Ellen (Kovner) Silbergeld, daughter of Joseph and Mary (Gion) Kovner, was born in Washington, D.C., on July 29, 1945. In 1969, she married Alan Mark Silbergeld; they have two children: Sophia and Nicholas. Silbergeld has degrees in history from Vassar College (A.B. 1967) and in environmental engineering sciences from Johns Hopkins University (Ph.D. 1972). She has been a professor of Epidemiology and Toxicology at the University of Maryland Medical School in Baltimore, Maryland, an adjunct professor of Health Policy and Environmental Health Sciences at Johns Hopkins School of Public Health, an affiliate professor of Environmental Law at the University of Maryland Law School, and a senior toxicologist with the Environmental Defense Fund (EDF). She is also the author or coauthor of over 200 scientific articles, book chapters, and abstracts, and has served on editorial boards of biomedical journals and more than thirty national and international scientific and expert panels. These have included state and federal government agencies, the World Health Organization (WHO), and the Organisation for Economic Co-operation and Development (OECD). Silbergeld has received fellowships from the Fulbright, Kennedy, Rockefeller, Danforth, and the Woodrow Wilson Foundations and was a recipient of the MacArthur Foundation "genius grant" in 1993. Her research interests have focused on mechanisms and epidemiology of lead poisoning and on mechanisms of other environmental toxicants, including dioxin. Areas of research include cardiovascular risks of arsenic, lead, and cadmium; immunotoxicity of mercury compounds; and health and environmental impacts of industrial food animal production. She has also conducted studies that involve mercury in the Amazon; lead, cadmium, and arsenic in Mexico; mining and development in Mongolia; and zoonotic diseases in Thailand and the Netherlands. Silbergeld serves on numerous national and international scientific advisory councils.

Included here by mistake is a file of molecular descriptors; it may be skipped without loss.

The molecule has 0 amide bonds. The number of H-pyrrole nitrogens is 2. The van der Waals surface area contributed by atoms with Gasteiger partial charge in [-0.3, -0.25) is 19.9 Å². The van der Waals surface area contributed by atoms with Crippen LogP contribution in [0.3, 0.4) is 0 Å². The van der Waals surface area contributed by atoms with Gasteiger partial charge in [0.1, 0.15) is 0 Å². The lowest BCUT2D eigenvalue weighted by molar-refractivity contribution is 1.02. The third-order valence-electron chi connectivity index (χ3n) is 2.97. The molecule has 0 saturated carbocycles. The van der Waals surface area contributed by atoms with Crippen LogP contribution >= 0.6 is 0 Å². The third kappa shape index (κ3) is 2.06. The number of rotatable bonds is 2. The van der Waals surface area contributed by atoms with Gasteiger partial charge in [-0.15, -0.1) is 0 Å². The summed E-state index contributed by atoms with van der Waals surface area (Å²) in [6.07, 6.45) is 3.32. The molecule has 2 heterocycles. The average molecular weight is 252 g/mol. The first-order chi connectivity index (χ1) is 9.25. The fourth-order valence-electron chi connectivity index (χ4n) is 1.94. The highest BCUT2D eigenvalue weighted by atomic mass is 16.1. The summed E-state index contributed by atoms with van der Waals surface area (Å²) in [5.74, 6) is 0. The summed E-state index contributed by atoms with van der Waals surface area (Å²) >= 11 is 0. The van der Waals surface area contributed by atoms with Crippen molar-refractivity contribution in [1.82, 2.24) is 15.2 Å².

From the guide to the Additional papers of Ellen K. Silbergeld, 1982-2001, (Schlesinger Library, Radcliffe Institute)